Among the Ibibios, ideas of diseases and sicknesses draw on multiple sources, which can further be subjected to diverse interpretations depending on the severity of illness. The biomedical services and diagnosis system in the UK can hardly cope and agree with the patient's perspectives, while the procedures for accessing the western health care services equally would not conform to migrants’ health care culture. Within these contexts, diseases and sicknesses that could otherwise be linked to poor hygiene and sanitary living are given different meanings, which tend to encourage various forms of non-biomedical solutions including self-management, spiritual exercises and the use of familiar ethnic products and services. These practices are conducted within the home, religious and business settings, depending on individual interpretation, beliefs, previous health experiences and histories as well as economic circumstances.

Nonetheless, the UK environment, society and health care system have served to influence some hygiene and sanitary behaviors of migrants in two ways. From one perspective, a coordinated and an efficient sanitary infrastructure with regular services has influenced some improvements in related behaviors as observed in the case of hand washing after toilet use. Based on the logic of Anthamatten & Hazen's (2011, p. 95) landscape effect of public infrastructures, the paper argues that the presence of well-funded public sanitary infrastructures and water services has served to encourage appropriate sanitary and hygiene behaviors among the respondents. On the other hand, the UK's highly organized biomedical-based health care services and institutions leave less space for accommodating alternative health care pathways symbolized by migrants' health care practices. As already argued, differences in notions of health and health care culture limit proper integration of the migrants in the UK health care system despite claims by some migrants of having enrolled in national health insurance in the UK. This leaves room for most or even all forms of self-management, self-treatments and other alternative health care behaviors.

The main argument in this paper is that people do not necessarily aim for good hygiene and sanitary behaviors for health reasons but, rather, for moral, social and cultural values. The desire to look good, be clean, eliminate discomfort, avoid bad bodily odor and gain social acceptance were the underlying reasons for good hygiene and sanitary living, not concerns for possible health implications. These findings hold some implications for developing countries in the areas of improving sanitary and hygiene behaviors. Just like it took a serious epidemiological disaster in Europe (e.g., the great stink in London) to attain improved knowledge on the epidemiological and public health impacts of hygiene and sanitary behaviors, developing countries need some measures of capacity building including necessary education and awareness promotion on the link between hygiene/sanitary practices and health outcomes/diseases to influence some attitudes. The positive experiences of the parents of the child with the dental problem, to a large extent, influenced their attitude towards the biomedical health care system. Given the high social and moral premium placed on hygiene and sanitary living, efforts in capacity building could build on such pathways to strengthen the desirable values. Findings also seem to partly imply that improvements in hygiene and sanitary behaviors could be achieved in an atmosphere of infrastructural availability and the regular sustenance of related services including water. Access to sanitary infrastructures and associated services has the potential to build up good habits over time. For this to be successful, developing countries need strong State involvement in public health matters, given the huge investments and social benefits involved.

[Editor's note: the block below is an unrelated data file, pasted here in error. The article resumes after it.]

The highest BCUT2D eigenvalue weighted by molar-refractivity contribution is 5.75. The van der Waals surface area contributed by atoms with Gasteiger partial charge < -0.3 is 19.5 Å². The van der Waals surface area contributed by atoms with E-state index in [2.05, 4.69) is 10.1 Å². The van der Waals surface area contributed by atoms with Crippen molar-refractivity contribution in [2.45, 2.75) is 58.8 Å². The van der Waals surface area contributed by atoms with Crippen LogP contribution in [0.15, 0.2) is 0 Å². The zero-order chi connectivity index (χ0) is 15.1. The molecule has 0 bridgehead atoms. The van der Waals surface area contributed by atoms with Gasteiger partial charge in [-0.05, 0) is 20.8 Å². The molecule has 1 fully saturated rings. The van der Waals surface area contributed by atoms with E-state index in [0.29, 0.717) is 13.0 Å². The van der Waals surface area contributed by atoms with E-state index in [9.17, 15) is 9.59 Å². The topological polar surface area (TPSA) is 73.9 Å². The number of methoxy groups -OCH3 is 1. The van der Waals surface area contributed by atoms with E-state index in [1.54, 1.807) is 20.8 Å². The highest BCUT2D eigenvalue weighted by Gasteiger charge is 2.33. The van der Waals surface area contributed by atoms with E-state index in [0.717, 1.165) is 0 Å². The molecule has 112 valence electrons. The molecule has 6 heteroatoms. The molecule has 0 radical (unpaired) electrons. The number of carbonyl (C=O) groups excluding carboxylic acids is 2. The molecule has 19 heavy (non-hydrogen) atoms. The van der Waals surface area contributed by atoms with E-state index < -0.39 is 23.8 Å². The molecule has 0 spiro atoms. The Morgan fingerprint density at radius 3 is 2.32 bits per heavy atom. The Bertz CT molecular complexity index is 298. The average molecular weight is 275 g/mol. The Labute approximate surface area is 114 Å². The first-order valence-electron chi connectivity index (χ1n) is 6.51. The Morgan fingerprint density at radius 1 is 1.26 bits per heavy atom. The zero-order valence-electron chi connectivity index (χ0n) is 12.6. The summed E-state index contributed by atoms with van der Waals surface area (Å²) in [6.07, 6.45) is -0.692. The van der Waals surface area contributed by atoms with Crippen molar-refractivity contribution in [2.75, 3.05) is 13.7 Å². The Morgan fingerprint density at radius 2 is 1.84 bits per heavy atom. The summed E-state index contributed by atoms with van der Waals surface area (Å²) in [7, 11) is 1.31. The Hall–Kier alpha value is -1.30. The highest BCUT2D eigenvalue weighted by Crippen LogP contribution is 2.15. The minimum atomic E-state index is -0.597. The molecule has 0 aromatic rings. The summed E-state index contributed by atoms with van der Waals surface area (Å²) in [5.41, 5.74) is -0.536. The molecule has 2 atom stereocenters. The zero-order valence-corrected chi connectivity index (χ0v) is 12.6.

As discussed earlier, the assumptions drawn from this study may not adequately apply in all contexts and circumstances given some obvious limitations. More so, matters of hygiene and sanitary behaviors among the Ibibios are most times tangled with cultural and religious beliefs, which have not been fully and deeply covered in this paper. This leaves room for further research.

ACKNOWLEDGEMENTS

The Japanese Society for the Promotion of Science (JSPS) funded this study, while the Universities of Kyoto and Oxford provided the platforms for this research. I really thank Dr David Pratten (Associate Professor and Senior Tutor, St Anthony's College, Oxford) for assistance during fieldwork. I acknowledge the immense contribution of Professor Kaoru Takara (DPRI, Kyoto University, Japan) who provided the platform for hosting this project as well as other forms of assistance. My gratitude to the following for efforts and assistance: Mr and Mrs E.M. Nsek, Ndidi Nicholas and Jude Obidigwu. I acknowledge the tremendous cooperation of the Akwa Ibom Indigenes in London on whose platform (through its monthly meeting on the 26th July, 2014) I was able to reach out to several members. Finally, I thank the anonymous reviewers for the Journal of Water, Sanitation and Hygiene for Development, for their useful comments which have helped to improve the quality of this paper. Although the JSPS funded this study, the ideas expressed in this paper are the author's, not those of the JSPS.